#22: The Marketer Mantra: Listen and Repeat

“Marketing is about listening and repeating what people say”, said Victoria, a long time marketer, whose workshop I attended last week. 

It was a good reminder. 

As I’m still exploring this vast topic, one thing is indisputable: a big part of marketing is understanding who you are speaking to and how they are talking about the problem you are solving. 

The more intimately you know your ideal client or your audience, the better the marketing materials you’ll create. 

This is why the first and foremost awareness that needs to be addressed is our marketing planning is how well we understand our clients?


Marketing works best when it’s specific but not too technical. The most powerful messages are ones that use the same words and phrases that your clients and customers will use. 

Here is an example is taken from my recent discussions with two different clients working with different groups of clients: romantic couples and business teams, who actually have a lot in common. Both groups have to withstand different challenges over a long period of time. Each group would describe their problems and possible solutions using completely different words.

A trainer that speaks of ‘resilience’ would have no problem selling her workshops to companies large and small. However, a coach working intimately with romantic partners who are speaking of ‘resilience’ would most likely repel his clients. Here, more commonly used words that would spark interest would be ‘keeping love alive’, ‘staying together’, ‘understanding your partner’ and so on. 


If you are speaking to very particular niches, it’s good to be using context-specific vocabulary that will reassure your clients that you are one of them. 

Let’s look at the idea of planning, as an example. It’s an activity that is used in every part of our life as well as in every single niche, market and industry. 

For each of these scenarios, there is a need for specific vocabulary that should be used in your marketing. 

Source: Unsplash

Using my own work experience of being a teacher, a filmmaker and now a business owner: if I was to deliver a training on planning to each of these groups of audiences, I’d be using completely different vocabulary and describing different scenarios: 

  • With teachers, I’d be discussing the strategies and best tactics for planning schemes of work, lesson resources and assessments.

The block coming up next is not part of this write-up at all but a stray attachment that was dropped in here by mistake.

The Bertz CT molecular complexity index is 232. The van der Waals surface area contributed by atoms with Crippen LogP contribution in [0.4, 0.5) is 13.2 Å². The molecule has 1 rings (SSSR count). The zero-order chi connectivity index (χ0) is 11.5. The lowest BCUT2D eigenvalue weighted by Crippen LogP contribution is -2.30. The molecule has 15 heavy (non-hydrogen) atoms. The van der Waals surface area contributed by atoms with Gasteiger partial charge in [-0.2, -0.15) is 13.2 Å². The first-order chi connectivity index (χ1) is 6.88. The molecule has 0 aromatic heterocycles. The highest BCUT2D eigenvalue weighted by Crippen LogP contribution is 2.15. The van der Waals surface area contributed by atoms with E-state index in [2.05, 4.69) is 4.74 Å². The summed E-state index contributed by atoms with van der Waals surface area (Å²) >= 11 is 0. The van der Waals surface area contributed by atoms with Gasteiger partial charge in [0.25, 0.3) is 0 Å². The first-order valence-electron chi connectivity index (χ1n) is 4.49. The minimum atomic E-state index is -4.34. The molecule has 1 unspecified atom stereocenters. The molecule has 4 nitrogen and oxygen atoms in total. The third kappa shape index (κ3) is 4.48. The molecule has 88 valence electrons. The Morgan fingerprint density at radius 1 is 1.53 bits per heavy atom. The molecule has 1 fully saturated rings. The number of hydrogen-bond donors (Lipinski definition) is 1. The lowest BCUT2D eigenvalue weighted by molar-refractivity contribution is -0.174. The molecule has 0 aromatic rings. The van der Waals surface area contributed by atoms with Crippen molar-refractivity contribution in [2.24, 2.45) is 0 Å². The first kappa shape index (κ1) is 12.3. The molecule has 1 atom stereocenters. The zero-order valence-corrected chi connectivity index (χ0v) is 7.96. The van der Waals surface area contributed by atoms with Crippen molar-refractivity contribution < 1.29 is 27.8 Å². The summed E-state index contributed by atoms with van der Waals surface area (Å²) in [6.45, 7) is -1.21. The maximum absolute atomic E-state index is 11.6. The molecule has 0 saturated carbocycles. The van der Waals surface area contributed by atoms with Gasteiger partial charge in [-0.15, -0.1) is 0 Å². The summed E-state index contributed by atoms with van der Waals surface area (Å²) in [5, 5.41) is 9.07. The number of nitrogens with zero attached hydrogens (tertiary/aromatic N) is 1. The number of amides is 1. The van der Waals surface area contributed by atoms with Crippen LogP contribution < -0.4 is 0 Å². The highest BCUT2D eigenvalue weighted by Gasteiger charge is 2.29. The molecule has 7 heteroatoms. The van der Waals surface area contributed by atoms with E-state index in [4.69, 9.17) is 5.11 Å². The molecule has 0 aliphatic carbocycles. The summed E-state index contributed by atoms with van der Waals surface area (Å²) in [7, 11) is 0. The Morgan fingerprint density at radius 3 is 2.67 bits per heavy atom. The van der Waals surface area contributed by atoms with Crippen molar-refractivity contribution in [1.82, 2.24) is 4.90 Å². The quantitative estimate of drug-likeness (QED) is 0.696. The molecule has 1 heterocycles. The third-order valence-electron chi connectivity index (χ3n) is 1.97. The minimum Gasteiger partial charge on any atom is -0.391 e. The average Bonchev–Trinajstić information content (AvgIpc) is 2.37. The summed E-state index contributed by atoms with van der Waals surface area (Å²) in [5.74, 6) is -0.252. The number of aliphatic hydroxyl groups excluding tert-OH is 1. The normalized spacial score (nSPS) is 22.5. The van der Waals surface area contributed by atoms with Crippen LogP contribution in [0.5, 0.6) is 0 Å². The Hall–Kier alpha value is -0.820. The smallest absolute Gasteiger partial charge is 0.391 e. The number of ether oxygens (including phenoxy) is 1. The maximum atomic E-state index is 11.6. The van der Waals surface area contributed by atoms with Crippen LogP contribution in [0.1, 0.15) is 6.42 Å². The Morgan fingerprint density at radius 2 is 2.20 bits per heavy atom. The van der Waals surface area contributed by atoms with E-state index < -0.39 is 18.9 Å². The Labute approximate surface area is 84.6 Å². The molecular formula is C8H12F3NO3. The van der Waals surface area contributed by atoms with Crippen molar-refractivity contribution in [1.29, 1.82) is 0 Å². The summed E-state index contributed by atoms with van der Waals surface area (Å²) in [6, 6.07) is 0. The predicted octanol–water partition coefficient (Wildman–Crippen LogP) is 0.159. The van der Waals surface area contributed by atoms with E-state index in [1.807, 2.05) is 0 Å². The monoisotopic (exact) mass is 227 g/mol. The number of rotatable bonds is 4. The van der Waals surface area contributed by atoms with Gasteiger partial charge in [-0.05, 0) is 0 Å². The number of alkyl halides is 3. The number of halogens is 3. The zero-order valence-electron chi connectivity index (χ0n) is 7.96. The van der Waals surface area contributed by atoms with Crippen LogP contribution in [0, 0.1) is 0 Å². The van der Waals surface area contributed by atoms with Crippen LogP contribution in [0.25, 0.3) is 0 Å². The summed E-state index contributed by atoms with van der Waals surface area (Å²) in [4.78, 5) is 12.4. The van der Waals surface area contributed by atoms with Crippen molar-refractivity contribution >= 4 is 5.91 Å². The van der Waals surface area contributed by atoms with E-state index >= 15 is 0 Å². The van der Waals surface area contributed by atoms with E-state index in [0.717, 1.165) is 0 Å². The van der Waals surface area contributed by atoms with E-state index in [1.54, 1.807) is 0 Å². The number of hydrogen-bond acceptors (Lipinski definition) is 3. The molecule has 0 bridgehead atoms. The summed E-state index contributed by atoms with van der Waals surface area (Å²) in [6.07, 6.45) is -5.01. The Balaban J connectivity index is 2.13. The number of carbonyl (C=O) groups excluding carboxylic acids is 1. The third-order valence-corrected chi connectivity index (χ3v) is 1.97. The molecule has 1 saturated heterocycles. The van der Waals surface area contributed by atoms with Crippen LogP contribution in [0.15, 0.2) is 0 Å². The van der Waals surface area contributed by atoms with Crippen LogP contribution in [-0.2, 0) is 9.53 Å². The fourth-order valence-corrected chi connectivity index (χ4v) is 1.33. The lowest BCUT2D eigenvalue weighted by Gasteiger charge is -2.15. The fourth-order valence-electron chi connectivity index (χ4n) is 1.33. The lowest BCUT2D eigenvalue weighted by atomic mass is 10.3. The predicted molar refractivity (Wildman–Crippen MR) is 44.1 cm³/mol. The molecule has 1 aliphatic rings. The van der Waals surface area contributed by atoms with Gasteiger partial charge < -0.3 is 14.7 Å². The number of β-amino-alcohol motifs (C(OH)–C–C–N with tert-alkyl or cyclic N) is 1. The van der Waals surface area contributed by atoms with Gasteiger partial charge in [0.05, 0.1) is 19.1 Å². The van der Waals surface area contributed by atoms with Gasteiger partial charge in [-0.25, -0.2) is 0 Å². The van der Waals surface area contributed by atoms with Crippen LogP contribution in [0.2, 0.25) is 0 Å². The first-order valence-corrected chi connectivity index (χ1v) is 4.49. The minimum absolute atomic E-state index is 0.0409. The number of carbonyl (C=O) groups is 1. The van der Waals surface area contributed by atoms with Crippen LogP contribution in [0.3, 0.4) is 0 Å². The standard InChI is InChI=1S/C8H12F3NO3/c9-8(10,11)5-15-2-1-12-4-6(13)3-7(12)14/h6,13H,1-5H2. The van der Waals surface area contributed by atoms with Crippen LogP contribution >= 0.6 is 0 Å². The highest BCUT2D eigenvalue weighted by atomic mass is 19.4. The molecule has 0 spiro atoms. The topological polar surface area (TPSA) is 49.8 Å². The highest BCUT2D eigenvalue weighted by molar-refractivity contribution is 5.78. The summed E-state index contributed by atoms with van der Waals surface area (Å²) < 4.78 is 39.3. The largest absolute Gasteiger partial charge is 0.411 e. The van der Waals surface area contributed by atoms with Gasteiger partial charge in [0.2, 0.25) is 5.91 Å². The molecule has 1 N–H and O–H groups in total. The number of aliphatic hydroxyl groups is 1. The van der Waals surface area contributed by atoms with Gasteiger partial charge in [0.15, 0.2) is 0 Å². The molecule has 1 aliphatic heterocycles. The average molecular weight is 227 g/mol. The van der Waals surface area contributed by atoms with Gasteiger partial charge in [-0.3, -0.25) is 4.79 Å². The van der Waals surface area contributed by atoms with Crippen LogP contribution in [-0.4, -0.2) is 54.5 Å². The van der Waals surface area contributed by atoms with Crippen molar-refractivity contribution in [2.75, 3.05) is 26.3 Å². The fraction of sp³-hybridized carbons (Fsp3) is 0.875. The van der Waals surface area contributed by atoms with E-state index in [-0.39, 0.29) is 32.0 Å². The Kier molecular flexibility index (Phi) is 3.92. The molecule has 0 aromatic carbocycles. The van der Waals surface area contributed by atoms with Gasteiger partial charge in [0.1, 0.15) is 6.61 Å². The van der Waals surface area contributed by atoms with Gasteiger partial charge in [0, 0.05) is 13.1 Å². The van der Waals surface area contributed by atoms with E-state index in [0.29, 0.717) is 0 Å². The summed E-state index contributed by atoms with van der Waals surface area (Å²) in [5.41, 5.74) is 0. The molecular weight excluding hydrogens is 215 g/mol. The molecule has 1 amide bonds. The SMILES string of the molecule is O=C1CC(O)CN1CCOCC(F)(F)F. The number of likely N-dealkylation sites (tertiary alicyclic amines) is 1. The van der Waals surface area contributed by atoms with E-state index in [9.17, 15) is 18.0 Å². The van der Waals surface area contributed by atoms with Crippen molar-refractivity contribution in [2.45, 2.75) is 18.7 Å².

• With filmmakers, I’d be talking about callsheets, movement order, moodboards, shooting schedules and specific job roles, each with their own internal lingo. 
  • When planning marketing, you and I would brainstorm content planning, launching dates for individual products and offers, funnels, strategy for social media, email marketing, promotional campaigns and so on. 

Your Clients Awareness Level:

When planning your marketing, especially when creating content that should lead to a sale, you have to consider where your ideal client is in relation to the problem they are trying to solve: 

  • How much do they know about the issue? 
  • Have they tried solving it before? 
  • What did they do? 
  • Why did it not work? 
  • What mistakes did they make? 

Depending on how advanced your client is in the topic, they may have four levels of awareness. Each of these levels will require a different approach, different messaging and will put your future clients on different lengths of customer journeys [more on that in my next blog post].

If you are reading this and realising that you don’t have all the answers yet, do not panic. Go where your clients are and listen closely to their conversations. A lot of what you need to know is already online: this could be in social media posts, in group conversations or discussions.

Takes notes of the words and phrases your clients use. What topics and themes show up in those conversations? Most of your marketing messaging is already there. 

As Victoria said: “Marketing is about listening and repeating what people say”. Your job is to find it, write it down and repeat back to them.

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